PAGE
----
Pediatrician's Advice for the New School Year

After more than a year in which many families’ main health concern was COVID-19, there may be additional preparation needed to make sure kids return to school healthy – and stay that way.

Roshni Mathew, M.D., is a pediatric infectious disease physician at Stanford Children’s Health and a parent of a 10-year-old and 7-year-old twins. She shares the following advice for a healthy start to school.

Are there concerns that children are behind on regular check-ups and immunizations due to the pandemic?

Definitely. In the beginning with the shelter-in-place, most people – as part of following the rules – were staying at home. There were a lot of potentially missed well-child visits and immunizations because of that. There was a lot of avoidance of healthcare facilities in general. We do know that regular childhood vaccination rates have dipped. There is some catch-up to do. … Some pediatric practices are proactively sending notices, (but) this is a good opportunity for families to look for themselves to catch up on things.

When is the COVID vaccine anticipated to be approved for kids under 12? Why should children get it?

We know the trials for children less than 12 are ongoing and they’ll have to finish the trial and analyze the data. What I’ve heard is that they anticipate around fall of this year for potentially some information on at least the 5-11 age group. (Pfizer – the maker of the only vaccine approved so far for adolescents – announced in June that it hoped to seek an emergency use authorization for the 5-11 age group in September and could have data from trials in children ages 2 to 5 soon after, followed by ages 6 months to 2 years by October or November. Moderna is also testing its vaccine in children.)

Overall, COVID’s impact on children has been very different (and less serious) than in adults. However, COVID has caused severe disease in children, deaths in children and resulted in long-term impacts like MIS-C, Multisystem Inflammatory Syndrome in Children. And there are other long-term consequences we don’t understand very well, like long-haul COVID. … We know children can get it.

If you have a vaccine to avoid serious disease and death, you should get it, just like with influenza.

One of the things we saw with COVID is that we couldn’t anticipate which children would get really sick. Children don’t have the usual comorbidities you see in adults, but even healthy children ended up getting MIS-C. Even healthy children should be vaccinated for that reason.

Once children are eligible for their COVID shot, are there timing considerations with getting other vaccines?

The good news is that the (Centers for Disease Control and Prevention) and the American Academy of Pediatrics provided guidance on this specific issue and they now allow for COVID vaccinations to be administered at the same time as regular childhood vaccines in order to avoid any further delays in getting regular vaccines. We’ve had millions of people at this point already vaccinated and we do know the vaccines have generally been very safe. Originally the CDC recommended spacing (COVID and other vaccines) 14 days apart, but now that we have so much more information beyond the trials, we have real world experience and know the vaccines have performed very well. Now the concern for any interactions is much less.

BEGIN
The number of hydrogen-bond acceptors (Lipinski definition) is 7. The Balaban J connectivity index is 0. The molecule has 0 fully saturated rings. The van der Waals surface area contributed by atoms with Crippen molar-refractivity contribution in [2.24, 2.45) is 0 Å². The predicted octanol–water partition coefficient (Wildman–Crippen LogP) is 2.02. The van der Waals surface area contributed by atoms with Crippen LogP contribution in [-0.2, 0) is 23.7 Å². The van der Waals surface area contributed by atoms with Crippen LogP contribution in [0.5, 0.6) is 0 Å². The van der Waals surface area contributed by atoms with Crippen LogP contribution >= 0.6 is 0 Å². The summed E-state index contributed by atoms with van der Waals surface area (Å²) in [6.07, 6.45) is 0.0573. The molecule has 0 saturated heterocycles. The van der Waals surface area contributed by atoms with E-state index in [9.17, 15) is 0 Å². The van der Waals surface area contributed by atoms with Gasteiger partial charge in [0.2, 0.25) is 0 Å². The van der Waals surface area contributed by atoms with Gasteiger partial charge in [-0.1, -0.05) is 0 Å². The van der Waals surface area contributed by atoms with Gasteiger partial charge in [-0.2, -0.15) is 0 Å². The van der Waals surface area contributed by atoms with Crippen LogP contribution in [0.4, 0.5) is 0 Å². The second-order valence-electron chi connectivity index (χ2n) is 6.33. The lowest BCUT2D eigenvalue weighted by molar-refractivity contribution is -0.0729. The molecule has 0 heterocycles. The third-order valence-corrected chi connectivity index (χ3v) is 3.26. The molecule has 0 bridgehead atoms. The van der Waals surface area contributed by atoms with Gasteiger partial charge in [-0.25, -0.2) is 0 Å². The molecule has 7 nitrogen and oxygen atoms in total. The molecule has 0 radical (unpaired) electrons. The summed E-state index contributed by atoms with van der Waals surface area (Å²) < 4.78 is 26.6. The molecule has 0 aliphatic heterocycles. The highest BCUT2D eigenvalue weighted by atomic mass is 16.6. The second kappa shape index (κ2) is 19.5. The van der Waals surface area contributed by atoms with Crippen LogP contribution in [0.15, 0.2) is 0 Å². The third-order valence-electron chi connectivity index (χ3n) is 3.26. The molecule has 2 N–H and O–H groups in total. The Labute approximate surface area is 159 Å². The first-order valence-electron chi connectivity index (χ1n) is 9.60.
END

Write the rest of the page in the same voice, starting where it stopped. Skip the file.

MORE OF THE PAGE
After more than a year of masking and social distancing, is it more likely that kids will get more colds and other routine illnesses this coming school year?

We do know masking and physical distancing protected us from many other viral illnesses. Once we lay down our guard, we don’t know what will happen this winter, whether influenza cases will rise. We had barely any influenza. It’s hard to predict.

(But) our immune system is a pretty sophisticated system. Even if you are walking around social distancing or wearing a mask, it doesn’t mean our immune system isn’t actively performing its duty. Our immune system is primed to work, but it’s hard to predict what we are going to face in terms of specific pathogens.

What can parents do to keep kids healthy?

Get caught up on regular vaccinations. Just as COVID is very much a reality, other childhood infections are very much a threat to children.

Particularly for children less than 12, parents should probably be prepared to have children mask indoors (at school), at least in the beginning of the school year when vaccination for that age group won’t have rolled out.

Regular things like hand hygiene – children have mastered it, and it works for influenza, RSV and other illnesses. Staying home if sick is still a good idea.

Screen time for the past year and a half has become part of our children’s regular day. … Have some alternative options for children to do to engage in physical activity. Playing outdoors is safe. Creating a community of friends so you can play outdoors, and outdoor activities as a family, like hiking, are safe and should be pursued to keep everyone healthy.

What we have all learned is that we are all resilient and our children are resilient to change and have mastered it quite well. The rules are going to change, but I think they are used to change management. Get back to physical activity and routine care – pediatric care as well as dental care and anything that may have been missed in the past year and a half. Perhaps we can get back on schedule a bit.

Janine DeFao is an associate editor of Bay Area Parent.